T-Mobile plans to shake up the pay-TV market in 2018, as the No. 3 U.S. wireless carrier announced Wednesday it will acquire Layer3 TV and launch a ‘disruptive’ new IP-based TV service next year that is accessible at home or on the go.
Layer3 TV, which is currently available in five cities across the country, integrates television, OTT services like Xumo, and services like Facebook, Pandora, and YouTube into its set-top boxes.
On a Wednesday conference call T-Mobile executives said the deal is the next phase of T-Mobile’s strategy for mobile video. The company plans to build an integrated IP-based home and mobile TV service that “disrupts” the legacy TV model and alleviates pain points associated with traditional cable and satellite television.
“People love their TV, but they hate their TV providers. And worse, they have no real choice but to simply take it – the crappy customer service, clunky technology and outrageous bills loaded with fees! That’s where we come in. We’re gonna fix the pain points and bring real choice to consumers across the country,” T-Mobile CEO John Legere said in an announcement.
T-Mobile hasn’t laid out specifics for the offering but called out other TV providers, specifically AT&T, for locking customers into long-term contracts and undesirable bundles. However the company indicated it plans to bundle wireless with the new TV service, but intends to offer a variety of different programming packages.
The “Un-carrier” said it wants to bring together the best of home and mobile to provide a pay-TV service that allows users to access content seamlessly across devices, and pick up on one screen where they left off on the other.
Executives pointed to T-Mobile’s 17,000 retail stores, and access to 71 million customers who the carrier can introduce its new TV service to.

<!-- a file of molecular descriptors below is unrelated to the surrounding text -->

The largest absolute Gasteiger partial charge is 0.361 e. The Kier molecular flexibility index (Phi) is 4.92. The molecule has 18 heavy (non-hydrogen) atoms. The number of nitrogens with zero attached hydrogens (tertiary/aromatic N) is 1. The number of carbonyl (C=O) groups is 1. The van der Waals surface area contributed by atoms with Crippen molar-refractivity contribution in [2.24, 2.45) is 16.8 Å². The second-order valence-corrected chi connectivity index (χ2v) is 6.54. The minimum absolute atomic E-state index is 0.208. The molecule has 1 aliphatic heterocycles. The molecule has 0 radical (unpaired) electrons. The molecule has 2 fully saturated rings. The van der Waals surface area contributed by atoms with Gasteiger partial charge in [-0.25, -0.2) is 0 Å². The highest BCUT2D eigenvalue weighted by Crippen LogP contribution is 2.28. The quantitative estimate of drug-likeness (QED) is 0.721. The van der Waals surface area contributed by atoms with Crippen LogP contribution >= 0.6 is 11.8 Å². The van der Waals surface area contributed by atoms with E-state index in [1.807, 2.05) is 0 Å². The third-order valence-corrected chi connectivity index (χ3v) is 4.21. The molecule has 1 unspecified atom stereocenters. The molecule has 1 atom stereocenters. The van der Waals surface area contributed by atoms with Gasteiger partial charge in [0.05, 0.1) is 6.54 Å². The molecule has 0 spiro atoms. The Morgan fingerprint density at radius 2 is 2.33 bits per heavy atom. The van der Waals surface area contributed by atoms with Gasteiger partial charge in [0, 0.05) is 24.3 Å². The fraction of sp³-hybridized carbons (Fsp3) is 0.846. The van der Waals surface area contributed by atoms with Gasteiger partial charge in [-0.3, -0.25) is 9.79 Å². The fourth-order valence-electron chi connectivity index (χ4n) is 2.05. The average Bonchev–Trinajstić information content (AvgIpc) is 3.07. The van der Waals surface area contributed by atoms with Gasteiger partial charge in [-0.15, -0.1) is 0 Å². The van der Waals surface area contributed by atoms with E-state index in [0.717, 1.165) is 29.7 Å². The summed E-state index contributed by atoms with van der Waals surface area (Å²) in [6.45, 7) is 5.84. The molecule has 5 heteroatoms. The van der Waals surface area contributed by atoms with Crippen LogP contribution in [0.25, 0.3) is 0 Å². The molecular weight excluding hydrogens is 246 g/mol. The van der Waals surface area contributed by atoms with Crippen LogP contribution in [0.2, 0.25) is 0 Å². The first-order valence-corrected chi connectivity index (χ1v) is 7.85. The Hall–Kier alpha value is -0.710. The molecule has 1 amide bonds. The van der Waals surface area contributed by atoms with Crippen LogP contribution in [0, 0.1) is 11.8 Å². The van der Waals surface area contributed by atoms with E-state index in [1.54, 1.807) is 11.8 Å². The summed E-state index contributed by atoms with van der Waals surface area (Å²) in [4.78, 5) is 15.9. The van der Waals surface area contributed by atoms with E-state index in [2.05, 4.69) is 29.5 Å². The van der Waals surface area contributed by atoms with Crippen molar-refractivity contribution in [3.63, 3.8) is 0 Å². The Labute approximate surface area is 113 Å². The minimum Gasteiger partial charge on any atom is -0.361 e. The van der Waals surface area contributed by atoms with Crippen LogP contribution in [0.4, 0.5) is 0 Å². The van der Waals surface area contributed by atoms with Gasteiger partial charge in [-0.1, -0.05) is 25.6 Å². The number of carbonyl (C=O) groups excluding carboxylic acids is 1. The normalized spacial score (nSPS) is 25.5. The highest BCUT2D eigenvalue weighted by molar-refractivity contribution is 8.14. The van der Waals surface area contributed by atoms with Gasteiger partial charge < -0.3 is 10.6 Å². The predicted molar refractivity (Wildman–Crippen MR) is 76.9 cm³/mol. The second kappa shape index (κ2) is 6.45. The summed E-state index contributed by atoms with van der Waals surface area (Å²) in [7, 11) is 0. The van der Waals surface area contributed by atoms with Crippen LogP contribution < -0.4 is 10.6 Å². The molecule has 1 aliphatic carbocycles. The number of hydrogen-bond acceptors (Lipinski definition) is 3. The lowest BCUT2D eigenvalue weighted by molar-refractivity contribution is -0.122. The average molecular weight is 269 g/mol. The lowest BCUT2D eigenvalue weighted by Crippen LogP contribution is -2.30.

As far as hardware goes, the service will require some kind of in-home box, but could be user-installed and would utilize a customer’s chosen broadband provider. T-Mobile pointed out it is already a broadband provider through its wireless network, and said with the advent of 5G the traditional barrier between fixed and wireless broadband will fall away. Though 5G will accelerate this convergence, T-Mobile said it expects the new TV service will go nationwide ahead of the company’s 5G rollouts.
The company also envisions an app for mobile use.
The service will have a “tremendous” user interface T-Mobile said, and will retain Layer3 TV’s individualized platform, with a user profile for each person in the household.
All of Layer3 TV’s employees will join T-Mobile as part of the sale, and will remain based in Denver. Layer3 TV CEO Jeff Binder will continue to lead the operation and will join T-Mobile’s senior team as the head of T-Mobile’s integrated strategy for video and entertainment.
T-Mobile will continue to support Layer3 TV’s current model in the cities where it’s currently available and plans to grow its reach across the country, executives said.
While T-Mobile isn’t ruling out creating its own original content, for now the company is focused on three main aspects: access to content on all devices, discovering content in an easy-to-use manner, and customer service.
T-Mobile did not reveal the transaction value, but said the deal does not change its previously disclosed financial guidance.
Executives indicated the company anticipates generating a return on the subscription price itself, highly-targeted advertising and additional services, as well as synergies in the core wireless business.
“No market needs Un-carrier-ing more than pay TV, so we’re completely stoked to join T-Mobile in disrupting the status quo!” Binder said in a statement. “Together with T-Mobile, we’re going to ditch everything you hate about cable and make everything you love about TV better.”
You can see John Legere’s video blog about the announcement below: